In the United States military, the various colours of smoke created by smoke grenades do not have preassigned meanings or uses. The specific meaning of a given colour is determined by the needs of the user at the time of use. This means that the same colour of smoke could mean different things in different situations.
Coloured smoke grenades were first used by American forces during the Vietnam War. They were used to prevent the Viet Cong from employing a tactic known as a false flag manoeuvre. The Viet Cong would attempt to draw enemy air forces into an ambush by popping standard smoke grenades, or "false flags." By using coloured grenades, American troops could provide air forces with a colour-specific target and help them to avoid enemy ambushes.
Military grade smoke grenades come in a variety of colours. They can be red, orange, yellow, green, blue, violet, black, grey or white. A military grade smoke grenade is basically a simple steel cylinder filled with a coloured smoke composition. Its colour is indicated by a strip of paint around the top of the cylinder. Emission holes in the top and bottom allow the smoke to escape after the grenade has been triggered.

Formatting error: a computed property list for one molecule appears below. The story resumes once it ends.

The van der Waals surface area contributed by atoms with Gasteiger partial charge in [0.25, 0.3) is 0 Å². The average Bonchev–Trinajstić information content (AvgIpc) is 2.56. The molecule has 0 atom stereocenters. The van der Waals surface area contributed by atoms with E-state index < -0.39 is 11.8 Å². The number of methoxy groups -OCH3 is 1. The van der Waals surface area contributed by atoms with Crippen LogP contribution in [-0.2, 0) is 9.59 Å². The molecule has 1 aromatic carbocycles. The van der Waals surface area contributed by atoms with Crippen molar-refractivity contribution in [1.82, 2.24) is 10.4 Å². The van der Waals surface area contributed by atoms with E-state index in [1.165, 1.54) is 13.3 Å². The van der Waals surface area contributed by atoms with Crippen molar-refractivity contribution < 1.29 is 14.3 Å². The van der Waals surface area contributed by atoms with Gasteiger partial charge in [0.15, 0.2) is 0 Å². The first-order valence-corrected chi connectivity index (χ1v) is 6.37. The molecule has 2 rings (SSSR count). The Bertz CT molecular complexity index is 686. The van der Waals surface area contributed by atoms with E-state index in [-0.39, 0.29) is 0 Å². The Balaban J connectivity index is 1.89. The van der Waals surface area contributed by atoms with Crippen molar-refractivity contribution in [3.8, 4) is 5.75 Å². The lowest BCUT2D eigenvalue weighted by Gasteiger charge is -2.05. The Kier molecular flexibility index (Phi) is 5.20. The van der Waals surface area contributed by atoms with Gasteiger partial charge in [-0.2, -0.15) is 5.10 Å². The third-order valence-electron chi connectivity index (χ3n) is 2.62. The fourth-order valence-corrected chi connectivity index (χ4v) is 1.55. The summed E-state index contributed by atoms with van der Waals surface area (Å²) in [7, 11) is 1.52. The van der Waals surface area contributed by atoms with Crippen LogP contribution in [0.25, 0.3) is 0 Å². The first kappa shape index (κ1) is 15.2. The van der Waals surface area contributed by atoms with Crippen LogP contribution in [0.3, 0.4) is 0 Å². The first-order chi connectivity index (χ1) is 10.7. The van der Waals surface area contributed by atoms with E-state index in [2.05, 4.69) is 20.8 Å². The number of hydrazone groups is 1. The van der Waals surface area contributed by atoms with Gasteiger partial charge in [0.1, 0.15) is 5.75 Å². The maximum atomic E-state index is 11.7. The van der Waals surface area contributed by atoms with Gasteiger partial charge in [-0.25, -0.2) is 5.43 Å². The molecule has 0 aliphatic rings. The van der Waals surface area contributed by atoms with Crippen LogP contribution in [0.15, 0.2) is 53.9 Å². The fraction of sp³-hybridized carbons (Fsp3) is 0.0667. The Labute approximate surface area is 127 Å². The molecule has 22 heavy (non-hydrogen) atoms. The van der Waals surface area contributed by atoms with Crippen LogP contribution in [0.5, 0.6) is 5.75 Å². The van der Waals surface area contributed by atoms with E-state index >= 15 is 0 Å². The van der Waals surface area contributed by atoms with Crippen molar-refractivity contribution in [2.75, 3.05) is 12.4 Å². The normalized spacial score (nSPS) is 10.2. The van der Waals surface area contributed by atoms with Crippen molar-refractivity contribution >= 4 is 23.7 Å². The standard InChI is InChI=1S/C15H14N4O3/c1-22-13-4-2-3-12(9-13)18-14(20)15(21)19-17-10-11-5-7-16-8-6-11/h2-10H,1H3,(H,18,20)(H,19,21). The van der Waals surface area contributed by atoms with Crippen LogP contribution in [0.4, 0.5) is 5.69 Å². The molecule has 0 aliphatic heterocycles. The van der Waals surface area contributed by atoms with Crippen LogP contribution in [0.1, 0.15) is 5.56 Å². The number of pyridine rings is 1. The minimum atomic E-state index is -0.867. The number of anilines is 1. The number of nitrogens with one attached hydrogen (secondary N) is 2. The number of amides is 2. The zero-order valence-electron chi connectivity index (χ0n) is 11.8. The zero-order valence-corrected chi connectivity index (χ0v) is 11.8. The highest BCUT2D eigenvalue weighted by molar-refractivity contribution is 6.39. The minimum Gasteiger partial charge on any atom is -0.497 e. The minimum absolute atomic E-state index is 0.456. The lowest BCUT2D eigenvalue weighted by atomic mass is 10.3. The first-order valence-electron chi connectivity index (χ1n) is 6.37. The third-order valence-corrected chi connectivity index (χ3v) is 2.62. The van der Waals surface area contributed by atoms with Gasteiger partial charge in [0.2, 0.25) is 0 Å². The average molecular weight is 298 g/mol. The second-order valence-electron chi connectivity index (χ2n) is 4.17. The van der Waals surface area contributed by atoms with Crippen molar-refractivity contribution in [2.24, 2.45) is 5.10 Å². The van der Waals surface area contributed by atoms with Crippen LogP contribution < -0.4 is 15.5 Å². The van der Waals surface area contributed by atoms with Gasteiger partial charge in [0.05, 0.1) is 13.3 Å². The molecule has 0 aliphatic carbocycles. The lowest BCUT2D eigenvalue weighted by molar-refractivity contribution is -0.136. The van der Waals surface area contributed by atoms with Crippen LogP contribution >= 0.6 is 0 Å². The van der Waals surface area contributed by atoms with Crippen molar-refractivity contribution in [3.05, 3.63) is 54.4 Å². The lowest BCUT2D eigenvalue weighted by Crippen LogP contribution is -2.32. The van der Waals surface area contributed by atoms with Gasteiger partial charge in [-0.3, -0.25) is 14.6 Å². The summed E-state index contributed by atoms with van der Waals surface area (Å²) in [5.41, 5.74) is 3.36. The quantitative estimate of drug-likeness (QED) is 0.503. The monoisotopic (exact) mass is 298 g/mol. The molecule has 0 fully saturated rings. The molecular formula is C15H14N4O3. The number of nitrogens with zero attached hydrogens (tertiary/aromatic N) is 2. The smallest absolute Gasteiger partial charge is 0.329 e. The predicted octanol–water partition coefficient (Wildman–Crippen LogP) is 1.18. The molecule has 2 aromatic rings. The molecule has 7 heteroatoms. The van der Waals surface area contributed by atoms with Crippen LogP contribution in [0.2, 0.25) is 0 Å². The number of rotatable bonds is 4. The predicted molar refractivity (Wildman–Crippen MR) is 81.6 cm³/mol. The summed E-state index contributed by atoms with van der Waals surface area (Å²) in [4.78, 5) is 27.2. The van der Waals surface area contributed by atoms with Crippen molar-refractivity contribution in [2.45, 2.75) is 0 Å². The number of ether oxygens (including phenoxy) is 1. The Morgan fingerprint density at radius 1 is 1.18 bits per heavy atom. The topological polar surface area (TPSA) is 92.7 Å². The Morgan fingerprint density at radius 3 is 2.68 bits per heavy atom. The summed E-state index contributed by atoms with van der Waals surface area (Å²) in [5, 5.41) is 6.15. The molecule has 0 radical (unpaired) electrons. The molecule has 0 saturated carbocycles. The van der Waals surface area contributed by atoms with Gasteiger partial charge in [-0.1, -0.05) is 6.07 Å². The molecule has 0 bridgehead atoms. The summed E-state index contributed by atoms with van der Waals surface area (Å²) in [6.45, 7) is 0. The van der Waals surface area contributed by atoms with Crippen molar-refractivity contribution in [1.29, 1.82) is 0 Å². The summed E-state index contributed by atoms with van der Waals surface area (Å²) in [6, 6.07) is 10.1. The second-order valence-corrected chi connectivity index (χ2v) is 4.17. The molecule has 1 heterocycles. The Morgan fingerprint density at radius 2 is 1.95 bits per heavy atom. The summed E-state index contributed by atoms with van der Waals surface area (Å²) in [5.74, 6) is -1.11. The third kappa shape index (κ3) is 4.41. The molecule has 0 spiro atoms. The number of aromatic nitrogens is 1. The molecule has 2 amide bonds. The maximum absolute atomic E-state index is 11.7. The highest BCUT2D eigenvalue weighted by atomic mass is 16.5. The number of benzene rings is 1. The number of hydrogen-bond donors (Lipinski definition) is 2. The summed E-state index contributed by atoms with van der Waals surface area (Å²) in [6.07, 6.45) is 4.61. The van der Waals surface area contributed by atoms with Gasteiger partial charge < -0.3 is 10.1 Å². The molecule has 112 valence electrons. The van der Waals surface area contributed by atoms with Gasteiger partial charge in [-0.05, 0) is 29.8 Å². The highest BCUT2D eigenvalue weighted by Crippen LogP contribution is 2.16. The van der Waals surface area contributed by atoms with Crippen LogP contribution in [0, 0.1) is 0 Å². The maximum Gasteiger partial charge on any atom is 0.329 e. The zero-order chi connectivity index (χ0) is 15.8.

Having several smoke colours available makes it possible for ground and air troops to coordinate multiple operations at the same time. All the ground troops have to do is pop two different smoke colours and make sure their air support knows what each colour signifies. For example, they might pop green smoke to indicate wounded soldiers on the ground and red smoke to mark an enemy target.
Since there is no set meaning for any colour, every colour of smoke grenade can mean whatever its users want it to. Some potential uses include marking the location of wounded soldiers, providing a target for an air strike and marking the location of friendly troops in need of extraction. They are often used to provide a smoke screen to mask troop movements and attacks.
Coloured smoke grenades are not limited to military uses. Smoke grenades are also used routinely in paintball events and airsoft-gun matches, yet these rarely meet military-grade standards. Nonmilitary smoke "grenades" are usually high-volume smoke candles or smoke bombs, which are significantly less expensive than their grenade counterparts. In either paintball or air-soft matches, different smoke colours can be assigned different meanings just as they are in real combat settings.